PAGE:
• Ahh, yeah the timestamps are hard to quickly parse and see the relations. I updated the question and fiddle to just show ids instead of time. Thanks for the suggestion
    – NarayanJr
    May 2, 2022 at 16:37
  • An array inside an array inside an array seems like a horrible way to store data.
    – user1822
    May 3, 2022 at 11:32

1 Answer 1

3

Unnesting multiple set-returning functions in parallel behaved in mysterious ways (borderline broken) in Postgres 9.6. That got fixed with Postgres 10. See:

The same fix also made set-returning functions in a CASE construct illegal. Your query only works on account of that superseded behaviour in Postgres 9.6 and breaks in later versions. Same as my simpler rCTE solution:

db<>fiddle here

You didn't specify what's allowed in your input format. Making some assumptions, this works in modern Postgres (and in Postgres 9.6, too):

Custom function (accepts non-arrays, too):

CREATE OR REPLACE FUNCTION f_jsonb_array_elements_if_any(jsonb)
  RETURNS SETOF jsonb
  LANGUAGE plpgsql IMMUTABLE STRICT PARALLEL SAFE AS
$func$
BEGIN
   IF jsonb_typeof($1) = 'array' THEN 
      IF $1 = '[]' THEN
         RETURN NEXT jsonb 'null';
      ELSE
         RETURN QUERY SELECT jsonb_array_elements($1);
      END IF;
   ELSE
      RETURN NEXT $1;
   END IF;
END
$func$;

Main query (with multiple advanced SQL features):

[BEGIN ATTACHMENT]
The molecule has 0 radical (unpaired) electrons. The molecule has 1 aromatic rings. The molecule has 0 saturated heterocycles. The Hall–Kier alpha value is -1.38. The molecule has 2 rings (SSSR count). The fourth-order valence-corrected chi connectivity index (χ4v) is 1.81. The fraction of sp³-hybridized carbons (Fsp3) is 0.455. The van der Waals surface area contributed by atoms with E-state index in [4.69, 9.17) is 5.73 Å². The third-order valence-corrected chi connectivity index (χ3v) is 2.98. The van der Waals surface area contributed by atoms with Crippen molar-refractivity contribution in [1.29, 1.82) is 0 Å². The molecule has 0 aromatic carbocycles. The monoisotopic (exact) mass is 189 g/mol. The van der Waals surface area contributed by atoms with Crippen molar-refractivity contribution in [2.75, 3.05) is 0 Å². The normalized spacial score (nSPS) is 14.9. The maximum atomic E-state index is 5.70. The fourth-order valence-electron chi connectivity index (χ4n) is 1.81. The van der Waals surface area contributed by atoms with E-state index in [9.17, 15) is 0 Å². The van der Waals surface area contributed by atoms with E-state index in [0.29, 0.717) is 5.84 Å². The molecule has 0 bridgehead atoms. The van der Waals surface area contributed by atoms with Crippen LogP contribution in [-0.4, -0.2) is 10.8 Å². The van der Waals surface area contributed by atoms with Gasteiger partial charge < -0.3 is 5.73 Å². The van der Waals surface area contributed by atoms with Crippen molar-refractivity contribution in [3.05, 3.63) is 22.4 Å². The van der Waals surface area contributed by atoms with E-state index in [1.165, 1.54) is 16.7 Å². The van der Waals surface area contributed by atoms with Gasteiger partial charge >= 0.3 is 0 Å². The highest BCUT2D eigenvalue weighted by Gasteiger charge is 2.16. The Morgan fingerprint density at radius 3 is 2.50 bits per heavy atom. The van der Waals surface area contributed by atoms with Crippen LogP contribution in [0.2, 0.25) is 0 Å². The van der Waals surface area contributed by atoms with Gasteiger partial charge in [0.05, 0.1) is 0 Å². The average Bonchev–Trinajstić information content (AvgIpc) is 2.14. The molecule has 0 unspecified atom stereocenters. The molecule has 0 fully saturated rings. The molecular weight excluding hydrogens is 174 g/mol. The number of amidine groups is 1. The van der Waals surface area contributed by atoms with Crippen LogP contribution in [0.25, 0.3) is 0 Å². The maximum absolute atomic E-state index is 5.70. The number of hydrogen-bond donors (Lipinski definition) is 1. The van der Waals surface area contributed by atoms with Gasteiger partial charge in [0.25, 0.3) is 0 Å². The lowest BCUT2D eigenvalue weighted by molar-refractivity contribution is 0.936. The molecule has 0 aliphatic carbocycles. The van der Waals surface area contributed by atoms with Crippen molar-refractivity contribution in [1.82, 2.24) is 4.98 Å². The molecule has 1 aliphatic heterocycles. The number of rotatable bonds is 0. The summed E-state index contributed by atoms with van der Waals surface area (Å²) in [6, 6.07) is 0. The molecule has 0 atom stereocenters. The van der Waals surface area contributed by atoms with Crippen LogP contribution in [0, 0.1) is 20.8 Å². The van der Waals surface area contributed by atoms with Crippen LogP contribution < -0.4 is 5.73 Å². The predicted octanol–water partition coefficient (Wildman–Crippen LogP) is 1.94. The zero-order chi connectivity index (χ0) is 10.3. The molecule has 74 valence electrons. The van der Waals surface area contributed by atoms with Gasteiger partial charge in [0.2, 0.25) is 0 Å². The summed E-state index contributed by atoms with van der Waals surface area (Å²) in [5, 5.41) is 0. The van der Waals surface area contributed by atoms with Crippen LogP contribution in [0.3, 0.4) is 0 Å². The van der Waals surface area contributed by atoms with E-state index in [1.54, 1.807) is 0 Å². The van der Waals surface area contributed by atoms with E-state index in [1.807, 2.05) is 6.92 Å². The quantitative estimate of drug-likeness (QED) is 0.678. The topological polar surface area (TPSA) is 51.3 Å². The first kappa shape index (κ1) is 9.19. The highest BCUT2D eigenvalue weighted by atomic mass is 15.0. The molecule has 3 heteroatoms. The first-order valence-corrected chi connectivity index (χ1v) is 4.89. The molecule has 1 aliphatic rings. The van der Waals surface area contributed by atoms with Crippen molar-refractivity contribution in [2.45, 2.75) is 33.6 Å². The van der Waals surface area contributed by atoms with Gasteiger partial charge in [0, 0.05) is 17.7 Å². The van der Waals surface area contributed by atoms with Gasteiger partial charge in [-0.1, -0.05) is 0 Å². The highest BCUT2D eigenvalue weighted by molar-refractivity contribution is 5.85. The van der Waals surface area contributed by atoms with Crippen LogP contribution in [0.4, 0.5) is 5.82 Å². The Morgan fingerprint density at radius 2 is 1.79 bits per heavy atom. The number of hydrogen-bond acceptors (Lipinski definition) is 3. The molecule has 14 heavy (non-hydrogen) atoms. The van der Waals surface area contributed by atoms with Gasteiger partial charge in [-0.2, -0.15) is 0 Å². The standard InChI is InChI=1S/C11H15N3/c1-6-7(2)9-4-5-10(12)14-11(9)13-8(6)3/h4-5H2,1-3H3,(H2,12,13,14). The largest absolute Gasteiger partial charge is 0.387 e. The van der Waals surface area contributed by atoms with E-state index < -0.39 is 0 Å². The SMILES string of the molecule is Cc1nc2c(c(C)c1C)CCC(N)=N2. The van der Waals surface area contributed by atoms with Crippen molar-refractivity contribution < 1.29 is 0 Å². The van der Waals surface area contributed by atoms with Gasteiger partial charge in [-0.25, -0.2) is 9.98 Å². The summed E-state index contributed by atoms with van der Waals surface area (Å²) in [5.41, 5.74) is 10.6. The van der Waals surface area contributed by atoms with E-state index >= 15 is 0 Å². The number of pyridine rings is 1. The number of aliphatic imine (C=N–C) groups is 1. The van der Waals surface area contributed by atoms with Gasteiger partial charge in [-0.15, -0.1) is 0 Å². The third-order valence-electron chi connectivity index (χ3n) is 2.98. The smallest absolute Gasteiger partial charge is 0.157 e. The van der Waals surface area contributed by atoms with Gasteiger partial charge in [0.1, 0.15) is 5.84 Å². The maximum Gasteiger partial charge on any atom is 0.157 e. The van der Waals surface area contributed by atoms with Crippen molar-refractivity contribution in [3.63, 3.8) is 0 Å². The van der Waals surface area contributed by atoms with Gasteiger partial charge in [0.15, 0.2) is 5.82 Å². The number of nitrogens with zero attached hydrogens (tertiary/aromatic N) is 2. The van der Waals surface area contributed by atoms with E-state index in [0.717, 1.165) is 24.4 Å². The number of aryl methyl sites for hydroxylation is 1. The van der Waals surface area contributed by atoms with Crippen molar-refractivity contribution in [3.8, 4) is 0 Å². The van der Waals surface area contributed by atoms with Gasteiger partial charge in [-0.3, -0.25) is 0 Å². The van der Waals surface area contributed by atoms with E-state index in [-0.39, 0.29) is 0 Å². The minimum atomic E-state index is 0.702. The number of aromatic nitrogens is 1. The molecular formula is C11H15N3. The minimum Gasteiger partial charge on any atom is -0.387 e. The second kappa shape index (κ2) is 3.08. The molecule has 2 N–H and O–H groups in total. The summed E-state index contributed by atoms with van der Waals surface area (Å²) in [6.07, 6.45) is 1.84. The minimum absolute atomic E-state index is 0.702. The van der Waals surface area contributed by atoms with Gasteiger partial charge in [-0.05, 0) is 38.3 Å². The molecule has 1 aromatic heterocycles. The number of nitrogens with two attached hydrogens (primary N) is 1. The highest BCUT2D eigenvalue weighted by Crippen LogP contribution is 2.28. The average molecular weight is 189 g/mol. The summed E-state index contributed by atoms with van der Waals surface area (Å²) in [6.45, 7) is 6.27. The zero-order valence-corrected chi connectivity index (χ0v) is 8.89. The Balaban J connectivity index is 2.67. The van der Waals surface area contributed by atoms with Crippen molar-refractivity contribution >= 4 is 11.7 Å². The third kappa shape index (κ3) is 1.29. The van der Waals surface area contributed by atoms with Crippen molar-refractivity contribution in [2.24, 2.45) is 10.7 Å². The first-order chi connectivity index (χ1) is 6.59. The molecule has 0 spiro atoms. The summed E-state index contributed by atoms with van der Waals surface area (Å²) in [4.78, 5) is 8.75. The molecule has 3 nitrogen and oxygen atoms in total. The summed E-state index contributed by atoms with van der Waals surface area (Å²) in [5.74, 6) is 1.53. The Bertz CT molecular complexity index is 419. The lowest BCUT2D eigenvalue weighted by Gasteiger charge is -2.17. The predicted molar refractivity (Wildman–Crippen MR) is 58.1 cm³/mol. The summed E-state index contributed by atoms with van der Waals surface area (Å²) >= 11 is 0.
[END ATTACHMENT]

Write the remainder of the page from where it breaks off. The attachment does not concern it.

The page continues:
WITH RECURSIVE cte AS (
   SELECT id, 1 AS lvl, ARRAY[ord] AS path, t.*
   FROM   food
   LEFT   JOIN LATERAL ROWS FROM (
      f_jsonb_array_elements_if_any(name)
    , f_jsonb_array_elements_if_any(color)
    , f_jsonb_array_elements_if_any(price)
    , f_jsonb_array_elements_if_any(description)
      ) WITH ORDINALITY t(n, c, p, d, ord) ON true

   UNION ALL
   SELECT id, lvl + 1, path || t.ord, t.*
   FROM   cte c
   LEFT   JOIN LATERAL ROWS FROM (
      f_jsonb_array_elements_if_any(n)
    , f_jsonb_array_elements_if_any(c)
    , f_jsonb_array_elements_if_any(p)
    , f_jsonb_array_elements_if_any(d)
      ) WITH ORDINALITY t(n, c, p, d, ord) ON true
   WHERE  'array' IN (jsonb_typeof(c.n), jsonb_typeof(c.c), jsonb_typeof(c.p), jsonb_typeof(c.d))
   )
SELECT id, (first_value(n) OVER (PARTITION BY id, grp ORDER BY path))->>0 AS name
     , c->>0 AS color, p->>0 AS price, d->>0 AS description
FROM  (
   SELECT count(n) OVER (PARTITION BY id ORDER BY path) AS grp, *
   FROM   cte c
   WHERE  lvl = (SELECT max(lvl) FROM cte)
   ) sub;

db<>fiddle here

Cycle with a recursive CTE, unnesting arrays until no array is left.

In the outer SELECT only use rows from the lat iteration (max(lvl))

Where a single element in name was combined with multiple in the other columns, we get genuine null values (as opposed to a jsonb 'null' from an empty array). Fill in the last actual value for the same group of rows.

Finally extract text from the jsonb wrapper.

This is one of the rare occasions where a ROWS FROM construct is instrumental. See:

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  • Thank you, that gets me exactly what I need, Now I just need to learn some new parts of sql so I fully understand what is happening.
    – NarayanJr
    May 4, 2022 at 14:41